An interesting question was posed to the bankruptcy adviser at ABC News this month that we figured many of our readers might also be asking. The question asks whether a bank can foreclose on a home well after a bankruptcy filing has been settled. Unfortunately for the man who asked the question, the answer may not have been quite what he expected.
Because the man filed for Chapter 7 bankruptcy, he was bound to the rules of what debt can be discharged and what debt cannot. According to Chapter 7 bankruptcy law, only a portion of the home's equity can be considered exempt when filing, meaning not all of the debt associated with the home can be discharged during bankruptcy.
Some people may get the false impression that they get to keep their home during a bankruptcy if the bank does not follow through with foreclosure proceedings during the time that the case was being decided. But once a debtor files for bankruptcy, the court will issue an automatic stay. This prevents the seizure of a debtor's property, such as a house, while the case is being settled. Unfortunately, after this time, a bank can resume the foreclosure process, leaving a homeowner rather confused and unsure about what to do next.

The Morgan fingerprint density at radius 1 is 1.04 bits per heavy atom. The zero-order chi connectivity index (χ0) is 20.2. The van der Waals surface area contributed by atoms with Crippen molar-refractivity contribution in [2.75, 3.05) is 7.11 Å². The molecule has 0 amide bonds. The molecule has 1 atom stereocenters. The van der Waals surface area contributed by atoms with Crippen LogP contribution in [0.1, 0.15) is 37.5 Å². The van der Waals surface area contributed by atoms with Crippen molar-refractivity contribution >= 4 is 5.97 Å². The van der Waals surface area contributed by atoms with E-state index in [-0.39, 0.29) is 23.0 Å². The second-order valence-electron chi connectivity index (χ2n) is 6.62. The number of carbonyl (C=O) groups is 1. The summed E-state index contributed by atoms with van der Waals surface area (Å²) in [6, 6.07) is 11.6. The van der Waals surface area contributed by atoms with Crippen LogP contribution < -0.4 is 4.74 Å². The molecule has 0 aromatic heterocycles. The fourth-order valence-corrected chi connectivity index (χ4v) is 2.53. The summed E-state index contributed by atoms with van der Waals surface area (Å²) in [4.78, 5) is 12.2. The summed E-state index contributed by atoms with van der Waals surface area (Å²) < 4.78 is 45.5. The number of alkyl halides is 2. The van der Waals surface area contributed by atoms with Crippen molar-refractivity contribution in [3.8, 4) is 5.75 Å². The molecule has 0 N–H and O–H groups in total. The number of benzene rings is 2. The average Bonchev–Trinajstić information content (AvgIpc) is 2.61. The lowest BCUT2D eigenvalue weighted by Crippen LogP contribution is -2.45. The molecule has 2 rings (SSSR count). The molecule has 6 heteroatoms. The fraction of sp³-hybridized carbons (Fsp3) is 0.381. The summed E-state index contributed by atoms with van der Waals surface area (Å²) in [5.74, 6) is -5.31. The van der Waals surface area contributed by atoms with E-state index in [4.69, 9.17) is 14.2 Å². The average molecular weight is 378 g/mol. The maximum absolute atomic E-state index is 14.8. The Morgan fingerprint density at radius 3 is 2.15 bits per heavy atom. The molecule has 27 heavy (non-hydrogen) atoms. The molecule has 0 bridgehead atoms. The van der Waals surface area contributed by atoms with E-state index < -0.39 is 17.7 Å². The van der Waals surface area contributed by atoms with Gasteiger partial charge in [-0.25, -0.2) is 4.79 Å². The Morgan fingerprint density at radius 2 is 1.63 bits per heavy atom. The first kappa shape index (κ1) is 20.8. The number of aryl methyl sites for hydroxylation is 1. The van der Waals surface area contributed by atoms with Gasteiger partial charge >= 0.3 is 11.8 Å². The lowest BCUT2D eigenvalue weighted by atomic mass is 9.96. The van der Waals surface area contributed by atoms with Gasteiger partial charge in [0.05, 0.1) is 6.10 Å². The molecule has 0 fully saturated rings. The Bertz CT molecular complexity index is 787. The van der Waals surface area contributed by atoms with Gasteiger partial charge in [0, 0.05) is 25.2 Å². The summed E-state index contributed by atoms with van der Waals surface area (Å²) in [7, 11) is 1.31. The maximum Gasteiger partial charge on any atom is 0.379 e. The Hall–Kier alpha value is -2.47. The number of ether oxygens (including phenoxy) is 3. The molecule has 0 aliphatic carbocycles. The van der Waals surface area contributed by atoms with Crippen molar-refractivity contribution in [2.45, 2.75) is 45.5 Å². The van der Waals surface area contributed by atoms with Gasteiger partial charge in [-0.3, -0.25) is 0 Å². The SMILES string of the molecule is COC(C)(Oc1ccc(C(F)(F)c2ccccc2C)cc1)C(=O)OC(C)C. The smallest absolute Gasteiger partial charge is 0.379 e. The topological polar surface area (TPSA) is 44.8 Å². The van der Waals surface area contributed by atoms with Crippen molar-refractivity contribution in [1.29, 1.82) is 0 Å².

While some people may think that hiring a lawyer during the bankruptcy process is an unnecessary expense, having access to legal expertise during bankruptcy litigation can actually be incredibly helpful in the end. A lawyer can not only answer any questions you may have about the process but they can guide you towards making the best decisions for your particular situation.
Source: ABC News, "Foreclosure on Property After Bankruptcy?" Justin Harelik, Oct. 25, 2013